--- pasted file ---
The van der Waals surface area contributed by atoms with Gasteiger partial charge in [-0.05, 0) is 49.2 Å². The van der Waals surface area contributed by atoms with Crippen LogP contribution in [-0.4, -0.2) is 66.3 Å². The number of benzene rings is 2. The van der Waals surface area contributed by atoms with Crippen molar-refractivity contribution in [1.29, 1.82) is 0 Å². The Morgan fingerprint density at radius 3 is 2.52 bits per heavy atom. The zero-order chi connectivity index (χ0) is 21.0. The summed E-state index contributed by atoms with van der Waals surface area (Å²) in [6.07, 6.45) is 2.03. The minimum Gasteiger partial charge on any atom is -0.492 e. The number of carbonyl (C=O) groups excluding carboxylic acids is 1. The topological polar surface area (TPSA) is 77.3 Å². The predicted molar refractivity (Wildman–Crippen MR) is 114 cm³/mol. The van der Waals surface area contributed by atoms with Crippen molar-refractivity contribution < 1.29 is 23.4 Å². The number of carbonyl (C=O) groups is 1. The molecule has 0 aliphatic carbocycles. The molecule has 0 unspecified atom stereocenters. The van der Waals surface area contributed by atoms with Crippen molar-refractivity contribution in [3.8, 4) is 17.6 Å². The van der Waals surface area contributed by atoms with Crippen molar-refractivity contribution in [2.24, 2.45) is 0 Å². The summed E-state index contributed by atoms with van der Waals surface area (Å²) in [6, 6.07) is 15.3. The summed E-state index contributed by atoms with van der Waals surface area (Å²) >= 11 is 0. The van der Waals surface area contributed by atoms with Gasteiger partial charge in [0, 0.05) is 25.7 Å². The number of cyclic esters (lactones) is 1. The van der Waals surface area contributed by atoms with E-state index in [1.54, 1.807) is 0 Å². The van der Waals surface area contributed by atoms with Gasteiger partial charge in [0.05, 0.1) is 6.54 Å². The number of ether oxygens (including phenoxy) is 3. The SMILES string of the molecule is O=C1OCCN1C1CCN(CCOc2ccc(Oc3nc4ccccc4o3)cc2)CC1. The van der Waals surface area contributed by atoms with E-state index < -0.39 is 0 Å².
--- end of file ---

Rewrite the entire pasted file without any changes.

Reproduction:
The van der Waals surface area contributed by atoms with Gasteiger partial charge in [-0.05, 0) is 49.2 Å². The van der Waals surface area contributed by atoms with Crippen LogP contribution in [-0.4, -0.2) is 66.3 Å². The number of benzene rings is 2. The van der Waals surface area contributed by atoms with Crippen molar-refractivity contribution in [1.29, 1.82) is 0 Å². The Morgan fingerprint density at radius 3 is 2.52 bits per heavy atom. The zero-order chi connectivity index (χ0) is 21.0. The summed E-state index contributed by atoms with van der Waals surface area (Å²) in [6.07, 6.45) is 2.03. The minimum Gasteiger partial charge on any atom is -0.492 e. The number of carbonyl (C=O) groups excluding carboxylic acids is 1. The topological polar surface area (TPSA) is 77.3 Å². The predicted molar refractivity (Wildman–Crippen MR) is 114 cm³/mol. The van der Waals surface area contributed by atoms with Crippen molar-refractivity contribution < 1.29 is 23.4 Å². The number of carbonyl (C=O) groups is 1. The molecule has 0 aliphatic carbocycles. The molecule has 0 unspecified atom stereocenters. The van der Waals surface area contributed by atoms with Crippen molar-refractivity contribution in [3.8, 4) is 17.6 Å². The van der Waals surface area contributed by atoms with Crippen molar-refractivity contribution in [2.24, 2.45) is 0 Å². The summed E-state index contributed by atoms with van der Waals surface area (Å²) in [6, 6.07) is 15.3. The summed E-state index contributed by atoms with van der Waals surface area (Å²) >= 11 is 0. The van der Waals surface area contributed by atoms with Gasteiger partial charge in [0, 0.05) is 25.7 Å². The number of cyclic esters (lactones) is 1. The van der Waals surface area contributed by atoms with E-state index in [1.54, 1.807) is 0 Å². The van der Waals surface area contributed by atoms with Gasteiger partial charge in [0.05, 0.1) is 6.54 Å². The number of ether oxygens (including phenoxy) is 3. The SMILES string of the molecule is O=C1OCCN1C1CCN(CCOc2ccc(Oc3nc4ccccc4o3)cc2)CC1. The van der Waals surface area contributed by atoms with E-state index < -0.39 is 0 Å².